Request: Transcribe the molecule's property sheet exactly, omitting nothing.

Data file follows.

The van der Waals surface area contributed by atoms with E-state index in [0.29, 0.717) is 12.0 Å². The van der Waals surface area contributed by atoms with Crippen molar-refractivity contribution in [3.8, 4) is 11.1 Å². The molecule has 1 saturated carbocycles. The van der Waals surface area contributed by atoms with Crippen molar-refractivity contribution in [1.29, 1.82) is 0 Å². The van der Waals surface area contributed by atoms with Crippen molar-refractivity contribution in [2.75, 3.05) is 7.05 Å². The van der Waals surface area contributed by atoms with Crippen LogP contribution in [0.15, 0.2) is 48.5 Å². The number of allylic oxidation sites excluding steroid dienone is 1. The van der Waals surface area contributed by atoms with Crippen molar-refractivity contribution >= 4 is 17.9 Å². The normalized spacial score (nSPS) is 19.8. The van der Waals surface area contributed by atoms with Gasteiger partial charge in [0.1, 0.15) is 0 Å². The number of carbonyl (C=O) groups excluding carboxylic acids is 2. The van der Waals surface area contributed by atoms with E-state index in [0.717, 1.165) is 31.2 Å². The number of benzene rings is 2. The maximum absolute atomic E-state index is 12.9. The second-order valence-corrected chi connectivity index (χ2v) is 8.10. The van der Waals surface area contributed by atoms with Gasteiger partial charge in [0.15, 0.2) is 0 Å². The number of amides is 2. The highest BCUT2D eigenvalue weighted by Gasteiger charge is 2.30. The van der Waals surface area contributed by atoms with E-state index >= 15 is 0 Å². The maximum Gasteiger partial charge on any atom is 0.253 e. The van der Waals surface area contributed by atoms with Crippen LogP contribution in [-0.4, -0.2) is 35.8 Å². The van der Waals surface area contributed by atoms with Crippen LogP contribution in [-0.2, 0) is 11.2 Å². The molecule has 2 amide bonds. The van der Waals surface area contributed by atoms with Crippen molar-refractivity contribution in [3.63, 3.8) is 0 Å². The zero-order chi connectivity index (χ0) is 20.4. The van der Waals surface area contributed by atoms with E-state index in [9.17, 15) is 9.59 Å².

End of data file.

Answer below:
The van der Waals surface area contributed by atoms with E-state index in [0.29, 0.717) is 12.0 Å². The van der Waals surface area contributed by atoms with Crippen molar-refractivity contribution in [3.8, 4) is 11.1 Å². The molecule has 1 saturated carbocycles. The van der Waals surface area contributed by atoms with Crippen molar-refractivity contribution in [1.29, 1.82) is 0 Å². The van der Waals surface area contributed by atoms with Crippen molar-refractivity contribution in [2.75, 3.05) is 7.05 Å². The van der Waals surface area contributed by atoms with Crippen LogP contribution in [0.15, 0.2) is 48.5 Å². The number of allylic oxidation sites excluding steroid dienone is 1. The van der Waals surface area contributed by atoms with Crippen molar-refractivity contribution >= 4 is 17.9 Å². The normalized spacial score (nSPS) is 19.8. The van der Waals surface area contributed by atoms with Gasteiger partial charge in [0.1, 0.15) is 0 Å². The number of carbonyl (C=O) groups excluding carboxylic acids is 2. The van der Waals surface area contributed by atoms with E-state index in [0.717, 1.165) is 31.2 Å². The number of benzene rings is 2. The maximum absolute atomic E-state index is 12.9. The second-order valence-corrected chi connectivity index (χ2v) is 8.10. The van der Waals surface area contributed by atoms with Gasteiger partial charge in [0.15, 0.2) is 0 Å². The number of amides is 2. The highest BCUT2D eigenvalue weighted by Gasteiger charge is 2.30. The van der Waals surface area contributed by atoms with E-state index >= 15 is 0 Å². The maximum Gasteiger partial charge on any atom is 0.253 e. The van der Waals surface area contributed by atoms with Crippen LogP contribution in [-0.4, -0.2) is 35.8 Å². The van der Waals surface area contributed by atoms with Crippen LogP contribution in [-0.2, 0) is 11.2 Å². The molecule has 2 amide bonds. The van der Waals surface area contributed by atoms with Crippen molar-refractivity contribution in [3.63, 3.8) is 0 Å². The zero-order chi connectivity index (χ0) is 20.4. The van der Waals surface area contributed by atoms with E-state index in [9.17, 15) is 9.59 Å².